Biden administration moves to restore endangered species protections abandoned by Trump

BILLINGS, Mont. (AP) — The Biden administration was expected to propose new rules on Wednesday to protect endangered plants and animals that would reverse changes under former President Donald Trump that weakened the Endangered Species Act.

The U.S. Fish and Wildlife Service plans to reinstate decades-old regulations that mandate the protection of species newly listed as endangered. This measure was dropped under Trump as part of a series of industry-backed cash law changes.

Under Wednesday’s proposal, officials would also drop consideration of economic impacts when deciding whether animals and plants need protection. Another change would expand requirements for federal agencies to consult with the wildlife service or the National Marine Fisheries Service before taking actions that could affect threatened or endangered species.

Details of the proposal were obtained by The Associated Press ahead of their public release.

Under Trump, officials rolled back rules and endangered species protections for the northern spotted owl, gray wolves and other species. It will take months for Wednesday’s proposal to be finalized.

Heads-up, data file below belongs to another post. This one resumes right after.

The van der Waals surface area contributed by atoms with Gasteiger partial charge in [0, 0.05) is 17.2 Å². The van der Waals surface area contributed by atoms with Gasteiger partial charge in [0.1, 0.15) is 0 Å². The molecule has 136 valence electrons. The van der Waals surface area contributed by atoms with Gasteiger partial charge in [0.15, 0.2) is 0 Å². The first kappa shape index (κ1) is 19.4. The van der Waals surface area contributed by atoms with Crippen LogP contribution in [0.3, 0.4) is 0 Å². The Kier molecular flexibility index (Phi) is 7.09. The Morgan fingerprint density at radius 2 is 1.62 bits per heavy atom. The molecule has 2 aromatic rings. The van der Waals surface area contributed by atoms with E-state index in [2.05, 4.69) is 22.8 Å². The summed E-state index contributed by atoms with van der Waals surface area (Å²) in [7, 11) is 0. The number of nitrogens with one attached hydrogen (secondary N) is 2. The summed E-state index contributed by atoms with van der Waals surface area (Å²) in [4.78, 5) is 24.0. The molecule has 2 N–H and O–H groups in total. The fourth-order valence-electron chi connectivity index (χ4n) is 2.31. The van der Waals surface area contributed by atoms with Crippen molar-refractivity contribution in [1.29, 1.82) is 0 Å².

The Biden administration previously reversed Trump’s decision to weaken enforcement of the century-old Migratory Bird Treaty law, which made it harder to prosecute bird deaths caused by the energy industry. Officials under Biden also withdrew a 2020 rule that limited the lands and waters that could be designated as places where endangered animals and plants could receive federal protection.

Industry groups and Republicans in Congress have long viewed the Endangered Species Act as an obstacle to economic development, and under Trump they have successfully lobbied to weaken the law’s regulations.

Many of the changes under Trump were finalized in his final weeks in office, leaving little time for the Republican administration to implement them.

Biden administration officials say they are trying to align the 1973 Endangered Species Act with its original intent and purpose.

Environmentalists have been frustrated that it has taken Biden more than two years to act on some of the Trump-era rollbacks. Adding to their urgency, the prospect of a new Republican administration after the 2024 election could once again roll back protections.

A range of industry groups have long argued that economic impacts are not sufficiently considered in US government decisions on wildlife. These groups range from livestock and ranching organizations to trade associations representing oil, gas and mining interests.

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